A feature to be concerned with when you consider software is “plug-in” capability. Plug-ins give you ability to add features to your program. The most common plug-ins are for effects. You can have a full studio effects rack of gear costing $10,000 to record with or you can have “software” effects that are fractional in cost. The 2 most common formats are VST and DirectX. Baring a drawn out discussion suffice it to say that DirectX is the more common amongst freeware, shareware and low-end programs. A nice benefit is you can share DirectX plug-ins across many different programs. Some programs allow for the use of both VST and DirectX and some require an additional program called a “wrapper” to allow for compatibility.

Here is a list of some manufactures and their websites with some notes.

Syntrillium maker of Cool Edit products was purchase by Adobe and they discontinued all of the low-end and feature products. The only product still available is what used to be called Cool Edit Pro. You may find Cool Edit 2000 in the bargain bins now a very popular low-end product. See link for details.

Cakewalk probably the forerunner in home recording software. Their low-end products include Guitar Tracks, Home Studio, Music Creator. Higher end multi-track program is Sonar which evolved from Pro Audio. I have Guitar Tracks and Pro Audio 9, extremely simple to use my first recordings were all on Pro Audio 9. .

Steinberg, the makers of Cubase and Nuendo. Both of these products can be found in pro studios. Nuendo is the high end with mastering. The lower-end products include Cubase SL, Cubase SX and the low-end is CubasisVST. Personally I use Cubase SX and I also use Cubasis regularly. What is great about Cubasis is for less than $100 bucks you get a simple multi-track program (limited to 2 simultaneous inputs) comes with an integrated Mp3 encoder and VST effects. Also comes bundled with Wavelab Lite audio editor (which I use constantly) and a Master Unit to master your packages with. It has midi capabilities and a sheet music creation as well. There are no demos and Steinberg does not even talk about the CubasisVST product.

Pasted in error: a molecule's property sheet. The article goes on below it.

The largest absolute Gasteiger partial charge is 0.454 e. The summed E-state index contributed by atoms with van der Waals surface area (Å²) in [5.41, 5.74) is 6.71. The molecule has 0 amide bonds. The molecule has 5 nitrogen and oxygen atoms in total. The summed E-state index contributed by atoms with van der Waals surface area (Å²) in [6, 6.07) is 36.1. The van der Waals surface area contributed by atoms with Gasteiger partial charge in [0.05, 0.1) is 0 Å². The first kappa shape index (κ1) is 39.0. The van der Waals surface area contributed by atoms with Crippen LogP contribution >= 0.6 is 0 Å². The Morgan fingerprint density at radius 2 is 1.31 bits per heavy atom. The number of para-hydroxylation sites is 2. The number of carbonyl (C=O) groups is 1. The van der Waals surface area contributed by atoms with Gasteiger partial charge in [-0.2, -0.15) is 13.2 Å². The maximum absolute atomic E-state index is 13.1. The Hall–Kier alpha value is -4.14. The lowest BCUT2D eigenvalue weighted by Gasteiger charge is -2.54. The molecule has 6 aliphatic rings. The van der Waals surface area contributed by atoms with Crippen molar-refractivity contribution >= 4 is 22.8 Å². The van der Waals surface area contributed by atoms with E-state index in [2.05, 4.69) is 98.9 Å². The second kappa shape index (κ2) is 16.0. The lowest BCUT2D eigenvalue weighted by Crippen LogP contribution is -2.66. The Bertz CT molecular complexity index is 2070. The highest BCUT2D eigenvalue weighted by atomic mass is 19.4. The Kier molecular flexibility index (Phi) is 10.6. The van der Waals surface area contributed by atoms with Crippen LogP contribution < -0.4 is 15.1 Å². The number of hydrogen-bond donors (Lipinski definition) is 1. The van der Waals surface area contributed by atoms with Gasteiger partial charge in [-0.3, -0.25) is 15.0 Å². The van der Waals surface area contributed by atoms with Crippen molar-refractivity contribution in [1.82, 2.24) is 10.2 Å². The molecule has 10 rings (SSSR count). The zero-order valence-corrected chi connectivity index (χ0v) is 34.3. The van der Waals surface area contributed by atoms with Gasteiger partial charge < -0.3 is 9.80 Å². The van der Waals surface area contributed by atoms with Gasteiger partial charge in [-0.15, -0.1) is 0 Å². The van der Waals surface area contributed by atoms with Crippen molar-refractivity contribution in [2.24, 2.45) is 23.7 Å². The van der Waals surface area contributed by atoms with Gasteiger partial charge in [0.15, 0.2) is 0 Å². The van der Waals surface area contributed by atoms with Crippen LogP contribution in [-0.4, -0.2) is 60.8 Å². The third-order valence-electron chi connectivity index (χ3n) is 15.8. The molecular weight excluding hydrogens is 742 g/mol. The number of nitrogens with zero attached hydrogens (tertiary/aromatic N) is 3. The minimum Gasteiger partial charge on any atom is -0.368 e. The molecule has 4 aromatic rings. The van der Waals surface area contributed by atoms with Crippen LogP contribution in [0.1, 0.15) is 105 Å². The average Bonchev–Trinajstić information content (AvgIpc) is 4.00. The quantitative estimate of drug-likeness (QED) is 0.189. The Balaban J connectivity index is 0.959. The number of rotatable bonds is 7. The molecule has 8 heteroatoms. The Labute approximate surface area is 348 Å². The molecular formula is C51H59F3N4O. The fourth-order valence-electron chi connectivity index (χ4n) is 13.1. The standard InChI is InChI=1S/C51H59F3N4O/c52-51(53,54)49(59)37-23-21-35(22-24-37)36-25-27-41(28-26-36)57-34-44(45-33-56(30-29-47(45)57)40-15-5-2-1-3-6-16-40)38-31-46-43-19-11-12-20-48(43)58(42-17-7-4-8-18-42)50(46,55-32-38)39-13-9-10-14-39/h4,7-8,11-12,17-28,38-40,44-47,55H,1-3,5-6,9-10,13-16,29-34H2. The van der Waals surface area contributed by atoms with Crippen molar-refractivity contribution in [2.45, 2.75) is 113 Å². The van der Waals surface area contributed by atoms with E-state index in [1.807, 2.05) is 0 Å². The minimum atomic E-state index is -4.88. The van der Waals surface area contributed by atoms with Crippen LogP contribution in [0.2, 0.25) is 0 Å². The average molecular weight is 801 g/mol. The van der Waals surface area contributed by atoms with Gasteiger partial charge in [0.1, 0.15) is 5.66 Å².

Fasoft the makers of n-Track software. n-Track is the favorite of many hobbyists. I have heard many recordings done with this product and they are incredible. This is a low-dollar program and has a following that is very enthusiastic. Most of the membership use n-Track. They have a demo to download, no time out but limited features and they have a multi-track song demo to download and play with in the software that is Christian song done by a Christian band and it is a great song I might add. I downloaded it and was very impressed with it .

Digidesign is the maker of Protools. Protools is a very hardware dependant program and has its own hardware to work with. Not much will be said here of the product except there is a free version called Protools Free that will run on a pc with Win98 and Me. 8 audio tracks and 48 midi tracks. It is a simple program that has some extra configurations required that may or may not render your system unusable. It was my first intro to pc recording and it worked well for me. .

Digital Sound Planet is the maker of Quart Audio Master. This is a very simple program that has free versions. It was designed for users to do distance collaborations using their own collaborating website and program. There are 2 free versions that I have used. The fist is Studio Free and 4 track program with Reverb and Chorus. This program has no frills. The second is QAM Freeware. QAM Freeware is a 4 audio track and 16 midi track studio with effects and quality options not found in Studio Free. You can listen to projects that were done on this software. I used for awhile, but I ended up by Cubasis VST for better sound quality. .